faith in action

United Methodists from 5 Jurisdictions Gather to Discuss Immigration

“Sanctuary is more than a word, it’s what you do,” began Bishop Minvera Carcaño at the Interagency task force National Gathering on Immigration. From March 11-14, United Methodists from every jurisdiction came to Washington, D.C. to strategize on how to respond to immigration issues in this moment.

“We’re at a critical point in our country on civil and human rights,” Kristin Kumpf, director of organizing at Church and Society, said.

“There are a lot of people who are really vulnerable, especially immigrants and refugees. As United Methodists, we have always stood with people in need of justice. We need to stand with our immigrant brothers and sisters at this time.”

A Variety of People and Policies

Immigration issues encompass a variety of people and policies. The United Methodist Church believes that everyone deserves dignity and has civil and human rights. The UMC supports immigration reform with a path to citizenship for undocumented people, keeping families together, and ending family detention. The United Methodist Church also advocates for accepting and welcoming refugees, regardless of race, religion, or country of origin.

Church and Society was intentional about inviting teams from every conference and jurisdiction. The goal of the gathering was for people to return to their jurisdictions and annual conferences to do regional trainings, creating a domino-effect of training on immigration issues.

The 37 United Methodist clergy and laity who attended the event came from the California-Pacific, California-Nevada, Idaho-Oregon, Rocky Mountain, Northern Illinois, New York, New England, Great Plains, Central Texas, Rio Texas, Northern Georgia, South Carolina, Louisiana, Tennessee, Virginia, Eastern Pennsylvania, and New Jersey conferences. Several agencies also participated, including MARCHA, United Methodist Communications, United Methodist Women, General Commission on Religion and Race, General Board of Global Ministries, and National Justice for our Neighbors.

“We wanted to bring together leaders from across the denomination, both episcopal leaders, agency leaders and grassroots leaders. We needed all these voices and groups of people,” Kumpf said. “The goals were to give people space to share their stories and experiences, and to craft a vision for our denomination so we can more strategically engage in immigrant justice.”

The Current Reality

Due to increased aggression by ICE and border patrol under the new U.S. administration, Bishop Carcaño led the initiative to hold this meeting and unite the denomination around immigration issues. Throughout the conference, participants broke into jurisdictional teams to discuss how they would address these issues at the jurisdictional, annual conference, and local church level.

“We agreed, as part of our visions, we have four major focuses: sanctuary churches, care for women and children, youth, and just policies,” Kumpf said.

Bishop Carcaño emphasized that the denomination needs to redefine sanctuary. To most people, sanctuary is offering physical safety to undocumented persons or families threatened by detention or deportation so that their right to due process and legal redress of any grievances they may have may be addressed. Bishop Carcaño believes in a broader definition of sanctuary that includes welcoming immigrants into your denomination, having Bible studies about immigrant justice, providing pastoral care and counseling to immigrants, and organizing and advocating for immigration reform.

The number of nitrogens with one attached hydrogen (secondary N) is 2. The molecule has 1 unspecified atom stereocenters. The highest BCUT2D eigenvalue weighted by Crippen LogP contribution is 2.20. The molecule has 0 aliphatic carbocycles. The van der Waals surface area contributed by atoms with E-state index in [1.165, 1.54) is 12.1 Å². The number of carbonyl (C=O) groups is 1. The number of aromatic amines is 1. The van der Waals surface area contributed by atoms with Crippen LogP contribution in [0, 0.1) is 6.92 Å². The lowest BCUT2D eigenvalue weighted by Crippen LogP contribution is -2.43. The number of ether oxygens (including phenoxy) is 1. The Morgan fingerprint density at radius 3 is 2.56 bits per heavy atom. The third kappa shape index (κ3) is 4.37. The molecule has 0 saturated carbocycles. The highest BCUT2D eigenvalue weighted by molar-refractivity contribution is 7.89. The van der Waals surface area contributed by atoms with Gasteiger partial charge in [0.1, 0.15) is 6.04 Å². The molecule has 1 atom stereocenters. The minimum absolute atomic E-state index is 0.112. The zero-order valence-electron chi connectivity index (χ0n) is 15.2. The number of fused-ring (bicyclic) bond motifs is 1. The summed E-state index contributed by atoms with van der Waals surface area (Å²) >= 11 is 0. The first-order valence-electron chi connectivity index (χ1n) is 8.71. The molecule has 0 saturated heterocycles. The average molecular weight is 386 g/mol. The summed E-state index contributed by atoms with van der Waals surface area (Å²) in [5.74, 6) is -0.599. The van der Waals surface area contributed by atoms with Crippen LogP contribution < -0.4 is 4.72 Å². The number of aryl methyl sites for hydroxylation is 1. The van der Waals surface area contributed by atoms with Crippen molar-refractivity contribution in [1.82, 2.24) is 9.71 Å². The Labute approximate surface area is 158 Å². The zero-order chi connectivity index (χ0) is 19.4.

Women and Children

The women and children focus largely relies on Justice for our Neighbors (JFON), a United Methodist immigration ministry that provides legal counsel to low-income immigrants. With the amount of unaccompanied minors arriving from Central America expected to increase, it is crucial that JFON is prepared to help. Women and children are often victims of violence as they migrate to the United States across Central America and Mexico. Too many women are also victims of domestic abuse, often dependent on receiving their legal documentation through the very men who hurt them. Undocumented women and their children live daily under the possibility that they could at any moment be separated due to ICE raids, detention and deportation. The UMC must support immigrant women and children as we resist injustice as a church.

Immigrant Youth

Immigrant youth is another community the national gathering focused on. Protecting youth who are DACA recipients, keeping families together when children are U.S. citizens and parents are undocumented, and encouraging and engaging immigrant youth and the children of immigrants in the UMC are all priorities of the interagency immigration task force. The task force is also encouraging United Methodist colleges, universities and seminaries to stand by their immigrant students through counseling, financial assistance, and supporting DACA students.

The interagency task force’s goal of promoting just policies relates to the church’s direct and grassroots advocacy efforts. The UMC is opposed to building a wall on the southern border of the United States, banning refugees based on country of origin, race, or religion, separating families, and the operation of private detention centers. The UMC supports and will continue to advocate for comprehensive immigration reform with a path to citizenship for undocumented persons, as well as continuation of DACA and the DREAM Act. Through local trainings, partnerships with ecumenical and interfaith organizations, the interagency task force on immigration hopes to equip more people to advocate for immigrant justice, both directly and indirectly.

A video of the gathering can be viewed here.

Maria Penrod is a Church and Society fellow, who has spent the last few months focusing on communications and issues of immigration.